A primary school teacher who fraudulently claimed almost £40,000 while failing to notify the authorities her husband was living with her has avoided jail.
Olamide Ononeme went on family holidays to Egypt, America and Turkey and built up a bank account balance of £21,500 while carrying out the fraud.
The 42-year-old claimed tax credit payments on the basis she was a single mother of three over three years, despite her husband living at the home in Gough Drive in Tipton.
In total, she claimed £37,859 from November in 2011 to October in 2014.
Wolverhampton Crown Court heard how she was caught out when investigators found a Facebook picture of Olamide and her husband Aruoriwo celebrating their 13th wedding anniversary.
Recorder Anupama Thompson gave mother-of-three Olamide a 12-month prison sentence, suspended for 24 months, and ordered she do 150 hours unpaid work.
Olamide had pleaded guilty to one count of fraud at an earlier hearing.
Her husband, 47, who siphoned thousands of pounds of taxpayers’ money while working as benefits officer for Sandwell and Walsall Council, was jailed for 30 months last month.
Sentencing Olamide yesterday, Mrs Thompson said: “You made a claim for tax credit when your husband left in 2011.
“It seems he returned after and rather than telephoning the authority as you knew you had a duty to do, you continued to claim tax credits.
“It went on for a period of almost three years.”
Caroline Harris, prosecuting, said Olamide had opportunities to notify the authorities when calling up to alert a change in her income in 2013 and 2014.
She said her bank balance went up from £2,500 in 2012 to £21,500 in 2014.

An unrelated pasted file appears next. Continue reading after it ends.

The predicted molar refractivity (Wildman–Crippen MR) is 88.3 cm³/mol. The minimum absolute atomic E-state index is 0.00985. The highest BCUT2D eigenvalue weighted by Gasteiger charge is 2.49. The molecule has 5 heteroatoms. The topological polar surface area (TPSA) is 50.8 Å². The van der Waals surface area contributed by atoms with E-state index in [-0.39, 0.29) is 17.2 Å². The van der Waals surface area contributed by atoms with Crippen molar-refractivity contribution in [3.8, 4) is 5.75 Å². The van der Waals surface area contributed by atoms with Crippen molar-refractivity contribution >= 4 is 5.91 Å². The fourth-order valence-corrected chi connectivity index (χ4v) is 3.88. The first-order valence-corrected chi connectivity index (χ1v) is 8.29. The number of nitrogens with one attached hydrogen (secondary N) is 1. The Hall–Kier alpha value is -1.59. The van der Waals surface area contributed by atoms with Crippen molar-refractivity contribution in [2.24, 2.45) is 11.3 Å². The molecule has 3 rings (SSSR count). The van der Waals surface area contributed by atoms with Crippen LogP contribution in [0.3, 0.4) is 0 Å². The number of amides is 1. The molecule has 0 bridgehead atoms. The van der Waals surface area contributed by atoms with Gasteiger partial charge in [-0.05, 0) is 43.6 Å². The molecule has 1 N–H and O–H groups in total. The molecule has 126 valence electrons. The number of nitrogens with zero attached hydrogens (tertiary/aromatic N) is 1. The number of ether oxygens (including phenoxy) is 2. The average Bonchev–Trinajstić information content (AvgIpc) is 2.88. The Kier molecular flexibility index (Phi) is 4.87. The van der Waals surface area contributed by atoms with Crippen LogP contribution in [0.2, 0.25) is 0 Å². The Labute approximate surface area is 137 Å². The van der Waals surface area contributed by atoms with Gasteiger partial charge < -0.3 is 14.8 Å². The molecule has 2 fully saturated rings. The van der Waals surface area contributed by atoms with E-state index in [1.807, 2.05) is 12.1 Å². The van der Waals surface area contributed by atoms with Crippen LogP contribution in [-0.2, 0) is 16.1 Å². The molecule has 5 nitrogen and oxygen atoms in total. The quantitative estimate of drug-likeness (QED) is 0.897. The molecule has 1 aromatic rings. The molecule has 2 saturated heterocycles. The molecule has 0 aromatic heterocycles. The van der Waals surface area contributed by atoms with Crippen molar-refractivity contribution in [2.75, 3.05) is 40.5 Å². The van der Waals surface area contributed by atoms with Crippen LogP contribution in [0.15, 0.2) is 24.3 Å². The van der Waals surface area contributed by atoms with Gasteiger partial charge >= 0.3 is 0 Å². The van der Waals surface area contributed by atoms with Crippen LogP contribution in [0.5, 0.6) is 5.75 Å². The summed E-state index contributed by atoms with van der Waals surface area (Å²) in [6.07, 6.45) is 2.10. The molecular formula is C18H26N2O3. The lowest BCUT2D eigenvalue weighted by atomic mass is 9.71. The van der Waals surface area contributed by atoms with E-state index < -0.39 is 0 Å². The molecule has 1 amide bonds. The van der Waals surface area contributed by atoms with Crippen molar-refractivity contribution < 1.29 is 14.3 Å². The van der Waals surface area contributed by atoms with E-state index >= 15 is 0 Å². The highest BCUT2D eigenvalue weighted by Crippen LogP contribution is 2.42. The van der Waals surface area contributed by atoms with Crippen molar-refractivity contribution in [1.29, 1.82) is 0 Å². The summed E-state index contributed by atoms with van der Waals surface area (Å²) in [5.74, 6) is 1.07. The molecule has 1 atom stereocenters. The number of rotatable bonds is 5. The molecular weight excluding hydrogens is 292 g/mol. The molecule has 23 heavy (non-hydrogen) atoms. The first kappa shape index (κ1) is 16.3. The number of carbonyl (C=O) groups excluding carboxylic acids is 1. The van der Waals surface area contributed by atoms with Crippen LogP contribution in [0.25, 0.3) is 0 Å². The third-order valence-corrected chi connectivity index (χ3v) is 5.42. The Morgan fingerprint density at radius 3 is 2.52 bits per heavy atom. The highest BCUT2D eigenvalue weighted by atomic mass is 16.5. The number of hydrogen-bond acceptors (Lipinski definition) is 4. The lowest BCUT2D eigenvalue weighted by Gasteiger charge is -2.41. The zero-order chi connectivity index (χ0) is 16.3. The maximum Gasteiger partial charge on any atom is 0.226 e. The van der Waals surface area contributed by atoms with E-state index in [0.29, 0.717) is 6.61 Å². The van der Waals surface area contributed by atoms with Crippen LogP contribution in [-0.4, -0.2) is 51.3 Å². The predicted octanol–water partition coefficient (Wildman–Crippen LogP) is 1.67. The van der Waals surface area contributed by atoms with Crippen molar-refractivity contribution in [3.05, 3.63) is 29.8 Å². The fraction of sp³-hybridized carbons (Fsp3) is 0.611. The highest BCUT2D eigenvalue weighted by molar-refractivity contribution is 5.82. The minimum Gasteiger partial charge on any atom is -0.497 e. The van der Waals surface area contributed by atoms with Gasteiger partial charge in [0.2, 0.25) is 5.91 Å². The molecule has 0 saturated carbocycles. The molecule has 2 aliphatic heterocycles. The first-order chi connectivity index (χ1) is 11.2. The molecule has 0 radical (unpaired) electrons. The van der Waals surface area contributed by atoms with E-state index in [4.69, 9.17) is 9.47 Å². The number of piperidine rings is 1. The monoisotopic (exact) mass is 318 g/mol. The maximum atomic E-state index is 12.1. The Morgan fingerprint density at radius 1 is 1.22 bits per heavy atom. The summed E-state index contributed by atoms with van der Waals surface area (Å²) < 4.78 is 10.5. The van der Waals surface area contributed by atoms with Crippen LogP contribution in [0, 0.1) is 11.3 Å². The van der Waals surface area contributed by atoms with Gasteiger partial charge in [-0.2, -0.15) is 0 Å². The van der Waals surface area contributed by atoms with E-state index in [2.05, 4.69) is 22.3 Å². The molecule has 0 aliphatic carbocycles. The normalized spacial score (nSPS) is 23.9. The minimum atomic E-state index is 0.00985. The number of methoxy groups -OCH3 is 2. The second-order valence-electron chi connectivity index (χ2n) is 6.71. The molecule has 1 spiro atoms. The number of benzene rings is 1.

The family also went on holidays to Egypt, America and Turkey, she said.
Tariq Shakoor, defending, said Olamide, who works at a school in Wolverhampton, was not living a living a lavish lifestyle on the proceeds.
He added: “She let herself down because she is a lady of strong Christian values. She is remorseful.”
The Facebook picture which revealed the fraud showed the couple and came with a caption written by Aruoriwo saying ‘To God be the glory for 13 glorious, fruitful and happy years of marriage today’.
The joyous words were entered on his Facebook page for all to see on October 9 2012 - 11 months after Olamide had started claiming tax credit on the basis that she was a single mother.
Years later the post helped to prove his wife pocketed tens of thousands of pounds by lying about the state of their marriage when Department of Work and Pensions investigators launched an inquiry on behalf of the Revenue and Customs following a tip off.
The defendant phoned tax credit officials in December 2013 and December 2014 to discuss changes in her personal circumstances without admitting she and her husband were living together in Gough Drive, Tipton.
She also failed to tell the truth when filling in annual declaration forms.
Her husband used the address as his own for financial matters such as a mortgage application on March 20 2014 and Walsall Council confirmed he gave the house in Gough Road as his home while working for them.
To make it worse for the corrupt couple he used his position as a finance officer to defraud both Walsall and Sandwell councils out of more than £15,000.
Aruoriwo was employed by both at different times through an agency between 2007 and 2011, before getting a job as a benefits appeal officer with Walsall Council.
He used his knowledge of the system to create fake characters - one of whom was supposed to be Wolverhampton University student and the other supposedly lived at the buy-to-let flat he owned in St Michael’s Street, Walsall - to make bogus claims in their names for single person council tax exemption and housing benefit.
He pleaded guilty to two counts of abusing his position by fraudulently claiming housing benefit, two charges of creating false documents, two offences of failing to disclose he was living as a married, rather than a single, man and one count of falsely claiming he was leaving the UK to live in the United Arab Emirates.
The Crown Prosecution Service will now decide if they want to pursue the money claimed by Olamide.